What is it?
The EU established the European Civil Protection Pool to advance European cooperation in civil protection. It aims to enable a faster, better-coordinated and more effective European response to human-induced disasters and natural hazards.
The Pool brings together resources from 25 Member States and participating states, ready for deployment to a disaster zone at short notice. These resources can be rescue or medical teams, experts, specialised equipment, or transportation.
Why is this important?
Whenever a disaster strikes, the EU Civil Protection Mechanism may receive a request for assistance. This is when emergency response teams, technical equipment and other resources need to be deployed in the shortest time possible to support the response efforts.
Being well prepared to intervene immediately in a disaster is crucial in saving lives and minimising damage. The European Civil Protection Pool allows for better organised, more predictable and coherent EU operations.
To this end, the European Commission has set up a certification and registration process. It ensures that capacities (e.g. emergency response teams and equipment) provided by EU Member States and Participating States meet high operational standards.
Certification includes the participation of emergency teams in disaster simulation exercises to train an emergency response together with peers. This ensures that they properly operate during international deployments.
The European Commission oversees and funds the EU certification process with the support of national experts.
How are we helping?
As of November 2021, 25 Member States and participating states have offered more than 100 specialised response capacities to the Pool. These resources can be deployed for response operations in and outside the EU following a request for assistance via the EU Civil Protection Mechanism.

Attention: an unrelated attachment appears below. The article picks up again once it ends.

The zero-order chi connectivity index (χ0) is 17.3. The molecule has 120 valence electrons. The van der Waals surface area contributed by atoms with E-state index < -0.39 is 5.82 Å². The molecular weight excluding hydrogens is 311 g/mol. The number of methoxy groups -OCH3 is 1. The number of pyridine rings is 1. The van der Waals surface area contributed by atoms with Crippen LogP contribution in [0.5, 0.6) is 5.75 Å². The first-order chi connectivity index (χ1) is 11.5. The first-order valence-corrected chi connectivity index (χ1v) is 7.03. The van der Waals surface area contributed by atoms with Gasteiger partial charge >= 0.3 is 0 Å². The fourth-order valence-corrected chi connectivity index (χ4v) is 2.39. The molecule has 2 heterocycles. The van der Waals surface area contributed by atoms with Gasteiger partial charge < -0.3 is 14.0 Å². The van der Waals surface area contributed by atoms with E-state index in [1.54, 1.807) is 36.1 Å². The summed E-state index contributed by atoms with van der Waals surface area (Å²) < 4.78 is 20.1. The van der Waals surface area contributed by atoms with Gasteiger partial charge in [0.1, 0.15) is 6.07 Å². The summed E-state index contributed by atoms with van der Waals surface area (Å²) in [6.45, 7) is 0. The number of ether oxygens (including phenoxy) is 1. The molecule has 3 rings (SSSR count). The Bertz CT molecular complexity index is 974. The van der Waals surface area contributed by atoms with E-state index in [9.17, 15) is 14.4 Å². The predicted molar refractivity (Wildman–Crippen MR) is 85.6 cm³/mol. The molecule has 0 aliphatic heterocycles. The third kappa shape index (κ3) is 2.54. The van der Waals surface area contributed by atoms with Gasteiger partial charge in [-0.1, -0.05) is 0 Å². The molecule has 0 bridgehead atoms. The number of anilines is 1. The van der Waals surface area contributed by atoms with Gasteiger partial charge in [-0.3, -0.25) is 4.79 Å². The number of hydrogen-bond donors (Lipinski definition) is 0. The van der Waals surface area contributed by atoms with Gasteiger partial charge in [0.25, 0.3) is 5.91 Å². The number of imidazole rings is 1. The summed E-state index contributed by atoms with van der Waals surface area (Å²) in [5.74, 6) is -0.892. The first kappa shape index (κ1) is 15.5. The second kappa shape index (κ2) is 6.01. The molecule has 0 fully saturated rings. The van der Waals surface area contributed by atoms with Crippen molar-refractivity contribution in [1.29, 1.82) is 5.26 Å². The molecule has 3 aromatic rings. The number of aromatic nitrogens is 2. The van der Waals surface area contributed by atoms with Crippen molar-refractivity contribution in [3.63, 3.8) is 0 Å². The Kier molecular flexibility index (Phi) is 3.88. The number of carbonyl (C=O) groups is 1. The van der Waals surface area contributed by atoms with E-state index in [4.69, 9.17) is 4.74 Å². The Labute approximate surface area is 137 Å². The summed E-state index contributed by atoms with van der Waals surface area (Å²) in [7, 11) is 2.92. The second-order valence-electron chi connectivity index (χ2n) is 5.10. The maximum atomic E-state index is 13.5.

The European Commission provides financial support to capacities that are part of the Pool when they are deployed for response operations. They can range from mountain rescue teams to the availability of mobile laboratories, medical air evacuation, water purification equipment, etc. The Commission covers 75% of costs, including transport, for deployments inside or outside Europe.
In addition, financial support is available for the upgrade or repair of response capacities committed to the Pool to strengthen disaster preparedness. EU co-financing in the form of “adaptation grants” can be granted for already existing capacities within one Member State or participating state to ensure readiness to be internationally deployed.
Recent response operations using resources from the European Civil Protection Pool include:
Haiti Earthquake and Tropical Storm Grace in 2021
In August 2021, a 7.2-magnitude earthquake hit south-western Haiti, followed by tropical storm Grace which struck the country just a few days after.
Causing a shortage of emergency medical staff, clean water and housing, EU Civil Protection Teams were immediately deployed from Europe to Port-au-Prince.